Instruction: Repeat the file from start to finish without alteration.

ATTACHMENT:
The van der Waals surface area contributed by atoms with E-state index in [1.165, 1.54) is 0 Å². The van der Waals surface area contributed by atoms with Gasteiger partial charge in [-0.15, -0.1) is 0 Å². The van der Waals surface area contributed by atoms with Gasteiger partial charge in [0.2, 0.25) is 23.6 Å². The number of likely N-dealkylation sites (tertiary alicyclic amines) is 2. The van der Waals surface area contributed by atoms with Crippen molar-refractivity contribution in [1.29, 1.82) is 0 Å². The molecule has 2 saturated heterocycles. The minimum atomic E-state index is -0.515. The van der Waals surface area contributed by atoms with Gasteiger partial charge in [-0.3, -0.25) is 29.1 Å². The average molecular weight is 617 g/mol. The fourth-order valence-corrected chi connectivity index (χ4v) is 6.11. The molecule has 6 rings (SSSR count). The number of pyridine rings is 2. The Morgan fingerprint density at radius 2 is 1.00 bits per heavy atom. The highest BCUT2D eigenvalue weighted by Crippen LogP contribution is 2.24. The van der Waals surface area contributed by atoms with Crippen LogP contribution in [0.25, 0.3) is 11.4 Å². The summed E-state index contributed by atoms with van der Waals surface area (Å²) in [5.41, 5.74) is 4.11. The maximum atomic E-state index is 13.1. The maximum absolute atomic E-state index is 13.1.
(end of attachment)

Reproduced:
The van der Waals surface area contributed by atoms with E-state index in [1.165, 1.54) is 0 Å². The van der Waals surface area contributed by atoms with Gasteiger partial charge in [-0.15, -0.1) is 0 Å². The van der Waals surface area contributed by atoms with Gasteiger partial charge in [0.2, 0.25) is 23.6 Å². The number of likely N-dealkylation sites (tertiary alicyclic amines) is 2. The van der Waals surface area contributed by atoms with Crippen molar-refractivity contribution in [1.29, 1.82) is 0 Å². The molecule has 2 saturated heterocycles. The minimum atomic E-state index is -0.515. The van der Waals surface area contributed by atoms with Gasteiger partial charge in [-0.3, -0.25) is 29.1 Å². The average molecular weight is 617 g/mol. The fourth-order valence-corrected chi connectivity index (χ4v) is 6.11. The molecule has 6 rings (SSSR count). The number of pyridine rings is 2. The Morgan fingerprint density at radius 2 is 1.00 bits per heavy atom. The highest BCUT2D eigenvalue weighted by Crippen LogP contribution is 2.24. The van der Waals surface area contributed by atoms with Crippen LogP contribution in [0.25, 0.3) is 11.4 Å². The summed E-state index contributed by atoms with van der Waals surface area (Å²) in [5.41, 5.74) is 4.11. The maximum atomic E-state index is 13.1. The maximum absolute atomic E-state index is 13.1.